A national press ad for Nicolites electronic cigarettes included the text "THE SAFER SMOKING ALTERNATIVE" and "HEALTHIER No tobacco, tar or carbon monoxide".
The complainant challenged whether the claims "THE SAFER SMOKING ALTERNATIVE" and "HEALTHIER No tobacco, tar or carbon monoxide" misleadingly implied the product was not harmful. He challenged whether the claims could be substantiated.
Nicocigs said they recognised that the ad was misleading in the absence of substantiation for the "safer" and "healthier" claims. They said the intention of the ad was to draw attention to what was not in the product rather than what was in it and the ad therefore did not specifically refer to the nicotine that it contained. However, the name of the product and their wider communication made clear that nicotine was present. They said the ad had appeared only once and was produced at short notice, with no intention of it being repeated. They said there were studies in progress that they believed would recognise the value of e-cigarettes and their benefits in comparison to smoking. However, the claims would not be repeated without adequate substantiation. Nicocigs said a review of their marketing communication was already underway when the ASA contacted them and a new agency, which was clear on its responsibilities in terms of compliance, had been appointed.
The ASA acknowledged that Nicocigs did not intend to repeat the claims. We considered it was not necessarily misleading if an ad did not specify each of the product's ingredients, for example nicotine. However, we considered the claims "THE SAFER SMOKING ALTERNATIVE" and "HEALTHIER No tobacco, tar or carbon monoxide" were nevertheless likely to be understood to mean the product was less harmful than smoking, if not that it was not harmful.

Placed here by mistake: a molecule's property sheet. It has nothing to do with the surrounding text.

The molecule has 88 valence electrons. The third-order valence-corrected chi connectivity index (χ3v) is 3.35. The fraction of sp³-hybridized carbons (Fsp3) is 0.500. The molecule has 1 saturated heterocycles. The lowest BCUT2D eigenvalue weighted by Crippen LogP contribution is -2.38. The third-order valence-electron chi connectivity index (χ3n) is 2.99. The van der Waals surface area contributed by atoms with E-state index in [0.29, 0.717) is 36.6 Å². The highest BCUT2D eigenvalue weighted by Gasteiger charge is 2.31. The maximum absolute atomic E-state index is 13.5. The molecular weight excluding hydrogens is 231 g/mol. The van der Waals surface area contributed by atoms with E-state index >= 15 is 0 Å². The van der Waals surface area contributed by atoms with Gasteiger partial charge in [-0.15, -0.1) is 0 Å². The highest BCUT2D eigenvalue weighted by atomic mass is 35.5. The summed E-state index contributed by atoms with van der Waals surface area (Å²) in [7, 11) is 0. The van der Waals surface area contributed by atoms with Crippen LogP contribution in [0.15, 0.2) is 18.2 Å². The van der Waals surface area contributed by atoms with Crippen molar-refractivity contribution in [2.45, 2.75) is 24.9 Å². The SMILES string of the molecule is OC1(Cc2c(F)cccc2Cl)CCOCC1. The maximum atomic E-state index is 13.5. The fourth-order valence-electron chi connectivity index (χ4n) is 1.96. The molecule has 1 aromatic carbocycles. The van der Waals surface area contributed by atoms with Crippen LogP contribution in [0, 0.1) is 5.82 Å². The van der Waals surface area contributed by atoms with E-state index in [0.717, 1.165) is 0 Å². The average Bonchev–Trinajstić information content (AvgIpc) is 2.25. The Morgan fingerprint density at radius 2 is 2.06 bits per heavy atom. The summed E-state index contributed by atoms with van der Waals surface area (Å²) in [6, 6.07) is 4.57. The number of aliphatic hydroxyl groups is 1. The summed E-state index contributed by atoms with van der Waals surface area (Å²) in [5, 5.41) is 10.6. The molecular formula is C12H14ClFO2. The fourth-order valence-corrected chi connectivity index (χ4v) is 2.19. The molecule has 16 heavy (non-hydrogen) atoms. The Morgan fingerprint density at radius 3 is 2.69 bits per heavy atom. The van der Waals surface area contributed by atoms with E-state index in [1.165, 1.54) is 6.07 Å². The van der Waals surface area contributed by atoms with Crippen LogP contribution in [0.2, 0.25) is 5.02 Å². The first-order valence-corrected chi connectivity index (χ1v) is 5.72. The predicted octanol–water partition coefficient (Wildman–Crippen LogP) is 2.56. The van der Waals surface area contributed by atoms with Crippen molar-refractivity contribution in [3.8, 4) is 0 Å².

We noted Nicocigs did not submit evidence in support of the current claims, but that they had done so in a previous ASA investigation into an ad that included claims that the product was not harmful. That evidence included a toxicology risk assessment, which concluded that the e-cigarette was unlikely to pose a risk to health over and above that of cigarettes. However, we were concerned that that document did not take the form of a controlled clinical trial or that the other evidence submitted was not the entire studies. The evidence submitted had been in the form of literature reviews or references to individual ingredients in the product and had also made reference to studies involving animals. We noted one of the documents previously submitted referred to a trial that related to vaporising propylene glycol and children. We were concerned about the small scale of the study and the fact that it was not conducted on the target audience of the claims, which we presumed to be adults, and also whether the ingredient tested reflected the make-up of the advertised product itself. It was also unclear whether the inhalation method used reflected that which users of the product would experience. For the reasons given, we considered the claims in the current ad had also not been substantiated and we therefore concluded that the ad was misleading.
The ad breached CAP Code (Edition 12) rules 3.1 3.1 Marketing communications must not materially mislead or be likely to do so. (Misleading advertising) and 3.7 3.7 Before distributing or submitting a marketing communication for publication, marketers must hold documentary evidence to prove claims that consumers are likely to regard as objective and that are capable of objective substantiation. The ASA may regard claims as misleading in the absence of adequate substantiation. (Substantiation).
The ad must not appear again in its current form. We told Nicocigs to ensure they did not claim products were not harmful, or were "safer" or "healthier" than smoking, in future in the absence of adequate evidence.